Traditionally, the Minister asks the public what they would like to see in the budget and a “Budget Tips” portal on the National Treasury website is open. Citizens are encouraged to submit their tips to the Minister either on that Portal or by Twitter @TreasuryRSA with the hashtag #TipsForMinFin and “#RSABudget2019” (presumably Treasury will update that hashtag to 2020). This year he asks in particular for your views on “What can government do to achieve faster and more equitable economic growth?”

If you have ideas, make your voice count! Last year there were many differing tips, from the amusing (give free Lotto tickets to regular electricity payers) and the serious (reduce corporate tax to 15% for companies with a turnover of less than R10 million to encourage job creation) to the overly optimistic (give a tax rebate to those who have upgraded security in their homes).

This article is a general information sheet and should not be used or relied upon as professional advice. No liability can be accepted for any errors or omissions nor for any loss or damage arising from reliance upon any information herein. Always contact your financial adviser for specific and detailed advice. Errors and omissions excepted (E&OE)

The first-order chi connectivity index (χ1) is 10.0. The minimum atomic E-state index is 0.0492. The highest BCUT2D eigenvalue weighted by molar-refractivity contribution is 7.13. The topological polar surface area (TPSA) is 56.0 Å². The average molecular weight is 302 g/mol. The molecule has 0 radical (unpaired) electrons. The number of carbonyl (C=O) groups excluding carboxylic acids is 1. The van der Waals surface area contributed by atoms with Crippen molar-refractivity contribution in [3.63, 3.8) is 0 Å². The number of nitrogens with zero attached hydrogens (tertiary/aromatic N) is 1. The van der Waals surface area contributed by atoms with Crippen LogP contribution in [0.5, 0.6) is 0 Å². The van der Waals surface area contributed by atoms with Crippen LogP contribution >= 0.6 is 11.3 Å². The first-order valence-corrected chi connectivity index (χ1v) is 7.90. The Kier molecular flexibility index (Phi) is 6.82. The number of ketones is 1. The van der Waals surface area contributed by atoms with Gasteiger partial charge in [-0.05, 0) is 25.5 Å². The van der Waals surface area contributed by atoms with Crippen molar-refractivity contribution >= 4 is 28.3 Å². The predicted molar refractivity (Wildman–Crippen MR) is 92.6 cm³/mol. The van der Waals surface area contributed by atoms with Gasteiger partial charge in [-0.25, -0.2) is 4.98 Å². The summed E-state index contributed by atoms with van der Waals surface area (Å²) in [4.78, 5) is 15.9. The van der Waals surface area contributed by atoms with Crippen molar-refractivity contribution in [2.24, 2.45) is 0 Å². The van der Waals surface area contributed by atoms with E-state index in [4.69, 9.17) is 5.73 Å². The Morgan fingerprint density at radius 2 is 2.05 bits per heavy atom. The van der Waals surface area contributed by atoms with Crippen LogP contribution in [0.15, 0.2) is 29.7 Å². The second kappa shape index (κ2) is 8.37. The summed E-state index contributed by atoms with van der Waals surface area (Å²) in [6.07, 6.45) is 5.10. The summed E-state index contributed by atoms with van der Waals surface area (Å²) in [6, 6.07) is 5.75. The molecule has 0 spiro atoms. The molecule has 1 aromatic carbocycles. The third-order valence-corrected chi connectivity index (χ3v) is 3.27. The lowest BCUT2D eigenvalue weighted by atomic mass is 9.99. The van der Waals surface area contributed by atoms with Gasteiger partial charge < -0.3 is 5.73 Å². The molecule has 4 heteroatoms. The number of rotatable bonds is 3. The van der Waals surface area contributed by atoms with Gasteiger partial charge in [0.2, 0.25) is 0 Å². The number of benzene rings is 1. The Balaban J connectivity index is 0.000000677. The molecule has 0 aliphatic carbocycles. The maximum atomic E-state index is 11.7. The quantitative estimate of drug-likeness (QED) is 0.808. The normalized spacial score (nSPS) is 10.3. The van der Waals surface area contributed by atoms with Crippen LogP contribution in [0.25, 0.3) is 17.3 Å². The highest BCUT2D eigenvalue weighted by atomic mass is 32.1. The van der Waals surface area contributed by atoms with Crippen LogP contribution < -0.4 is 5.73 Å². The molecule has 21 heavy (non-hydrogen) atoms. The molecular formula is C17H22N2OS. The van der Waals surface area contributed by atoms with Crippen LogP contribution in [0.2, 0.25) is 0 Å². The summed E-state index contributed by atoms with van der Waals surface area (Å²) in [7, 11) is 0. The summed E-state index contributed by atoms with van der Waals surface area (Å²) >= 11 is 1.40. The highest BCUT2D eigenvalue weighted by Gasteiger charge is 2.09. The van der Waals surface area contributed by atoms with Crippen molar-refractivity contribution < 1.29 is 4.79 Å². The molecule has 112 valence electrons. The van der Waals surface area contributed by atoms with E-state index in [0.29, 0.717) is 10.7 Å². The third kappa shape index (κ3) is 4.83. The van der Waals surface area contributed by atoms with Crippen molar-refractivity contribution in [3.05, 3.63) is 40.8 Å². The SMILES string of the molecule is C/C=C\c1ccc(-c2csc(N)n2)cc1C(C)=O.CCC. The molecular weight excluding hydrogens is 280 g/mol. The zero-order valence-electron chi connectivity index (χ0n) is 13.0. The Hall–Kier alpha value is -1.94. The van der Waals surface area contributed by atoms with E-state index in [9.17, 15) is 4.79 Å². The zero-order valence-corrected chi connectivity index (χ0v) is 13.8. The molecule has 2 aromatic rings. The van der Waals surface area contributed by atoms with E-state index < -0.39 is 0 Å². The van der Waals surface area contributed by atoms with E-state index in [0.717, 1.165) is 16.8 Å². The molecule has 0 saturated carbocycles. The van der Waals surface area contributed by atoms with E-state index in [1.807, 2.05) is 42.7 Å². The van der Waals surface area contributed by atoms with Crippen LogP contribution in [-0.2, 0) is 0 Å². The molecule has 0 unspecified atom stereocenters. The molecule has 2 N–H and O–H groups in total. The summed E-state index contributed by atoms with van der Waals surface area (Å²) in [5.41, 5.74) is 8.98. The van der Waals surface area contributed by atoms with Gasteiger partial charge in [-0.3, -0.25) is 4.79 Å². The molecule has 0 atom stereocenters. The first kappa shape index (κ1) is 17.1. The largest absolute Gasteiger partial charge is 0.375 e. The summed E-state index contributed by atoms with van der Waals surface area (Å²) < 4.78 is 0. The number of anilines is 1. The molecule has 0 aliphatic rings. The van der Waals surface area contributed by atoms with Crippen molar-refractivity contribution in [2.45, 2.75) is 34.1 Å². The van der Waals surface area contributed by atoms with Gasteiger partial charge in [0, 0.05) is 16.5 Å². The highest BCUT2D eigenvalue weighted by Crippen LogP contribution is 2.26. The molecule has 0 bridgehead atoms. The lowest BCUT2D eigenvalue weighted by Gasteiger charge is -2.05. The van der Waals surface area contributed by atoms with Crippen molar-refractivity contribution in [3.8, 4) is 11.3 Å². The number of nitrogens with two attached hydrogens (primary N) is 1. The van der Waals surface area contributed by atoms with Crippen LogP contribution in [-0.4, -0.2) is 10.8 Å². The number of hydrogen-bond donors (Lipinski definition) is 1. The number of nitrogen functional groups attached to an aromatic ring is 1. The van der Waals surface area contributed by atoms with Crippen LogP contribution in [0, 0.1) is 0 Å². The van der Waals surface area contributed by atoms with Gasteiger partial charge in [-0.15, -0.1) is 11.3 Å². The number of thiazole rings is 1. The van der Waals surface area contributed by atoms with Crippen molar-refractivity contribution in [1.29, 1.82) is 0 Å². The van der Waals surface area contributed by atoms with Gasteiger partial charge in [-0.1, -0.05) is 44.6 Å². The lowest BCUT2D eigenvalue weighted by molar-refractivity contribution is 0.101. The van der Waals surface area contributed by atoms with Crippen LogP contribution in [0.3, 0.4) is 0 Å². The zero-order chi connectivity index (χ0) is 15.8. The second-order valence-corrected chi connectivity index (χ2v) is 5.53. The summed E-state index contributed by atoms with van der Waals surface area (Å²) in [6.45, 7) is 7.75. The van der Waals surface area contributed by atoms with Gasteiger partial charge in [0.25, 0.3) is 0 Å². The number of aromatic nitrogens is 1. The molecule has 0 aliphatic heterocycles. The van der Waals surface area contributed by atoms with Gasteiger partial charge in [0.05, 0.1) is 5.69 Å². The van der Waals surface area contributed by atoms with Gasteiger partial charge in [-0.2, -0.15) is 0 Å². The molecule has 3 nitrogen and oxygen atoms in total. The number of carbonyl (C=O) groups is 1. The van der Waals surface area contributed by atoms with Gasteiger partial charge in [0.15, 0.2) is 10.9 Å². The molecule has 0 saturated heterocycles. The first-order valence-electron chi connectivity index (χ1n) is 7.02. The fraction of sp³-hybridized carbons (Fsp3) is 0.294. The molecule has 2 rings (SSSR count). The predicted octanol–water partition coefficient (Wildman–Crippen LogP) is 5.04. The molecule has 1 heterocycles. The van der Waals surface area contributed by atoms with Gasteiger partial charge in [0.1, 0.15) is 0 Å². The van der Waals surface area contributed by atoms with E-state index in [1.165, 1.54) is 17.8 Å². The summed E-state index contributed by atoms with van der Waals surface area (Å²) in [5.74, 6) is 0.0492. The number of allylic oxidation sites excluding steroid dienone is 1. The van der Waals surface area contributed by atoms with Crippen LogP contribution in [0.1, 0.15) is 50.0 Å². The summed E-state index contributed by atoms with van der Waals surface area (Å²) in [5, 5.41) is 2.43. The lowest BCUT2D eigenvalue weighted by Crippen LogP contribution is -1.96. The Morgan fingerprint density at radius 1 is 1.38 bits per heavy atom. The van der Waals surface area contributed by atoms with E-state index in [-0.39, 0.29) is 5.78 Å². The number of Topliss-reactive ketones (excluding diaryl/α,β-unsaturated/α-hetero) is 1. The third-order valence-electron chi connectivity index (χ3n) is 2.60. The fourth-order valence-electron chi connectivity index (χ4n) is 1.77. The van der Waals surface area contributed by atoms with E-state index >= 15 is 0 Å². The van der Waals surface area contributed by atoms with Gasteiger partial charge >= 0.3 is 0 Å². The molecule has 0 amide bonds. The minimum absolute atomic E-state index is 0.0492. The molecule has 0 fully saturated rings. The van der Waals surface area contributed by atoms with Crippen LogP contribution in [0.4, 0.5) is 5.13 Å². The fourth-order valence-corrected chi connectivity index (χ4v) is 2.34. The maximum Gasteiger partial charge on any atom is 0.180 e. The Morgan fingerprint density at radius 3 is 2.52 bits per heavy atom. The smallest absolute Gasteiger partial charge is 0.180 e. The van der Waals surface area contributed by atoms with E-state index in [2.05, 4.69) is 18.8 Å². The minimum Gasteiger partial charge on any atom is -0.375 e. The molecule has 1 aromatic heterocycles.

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Directors: Be Careful, You Will Be Held More Accountable In 2020

Being a company director (or a senior manager) comes with onerous duties and risks which require constant management.

And 2020 is shaping up to be a year in which you will find yourself under increasing scrutiny, with the NPA now showing a distinct appetite for charging delinquent directors criminally, and with the ongoing risk of personal liability and class actions by trade unions and other stakeholders.

We discuss the standards to which you are held by the Companies Act and remind you of several specific and growing risk areas, not all of them immediately obvious but all of them important.

The past few years have seen scandals emerging in both the private and public sectors. Steinhoff, State Capture, Eskom, the Guptas and Bosasa, to name a few, have revealed how endemic corruption has become in South Africa.

The National Prosecuting Authority (NPA) is now beginning to charge those who have been involved in these scandals. This has been greeted with relief by the public, who have become increasingly frustrated that perpetrators have appeared to have escaped from accountability for their actions.

Clearly, the directors and senior managers of these affected entities are being scrutinised and face potential prosecution.

Your obligations and your risks

The Companies Act places onerous obligations on directors and senior managers who are to perform their duties:

Having the necessary skills and experience to make informed, independent decisions,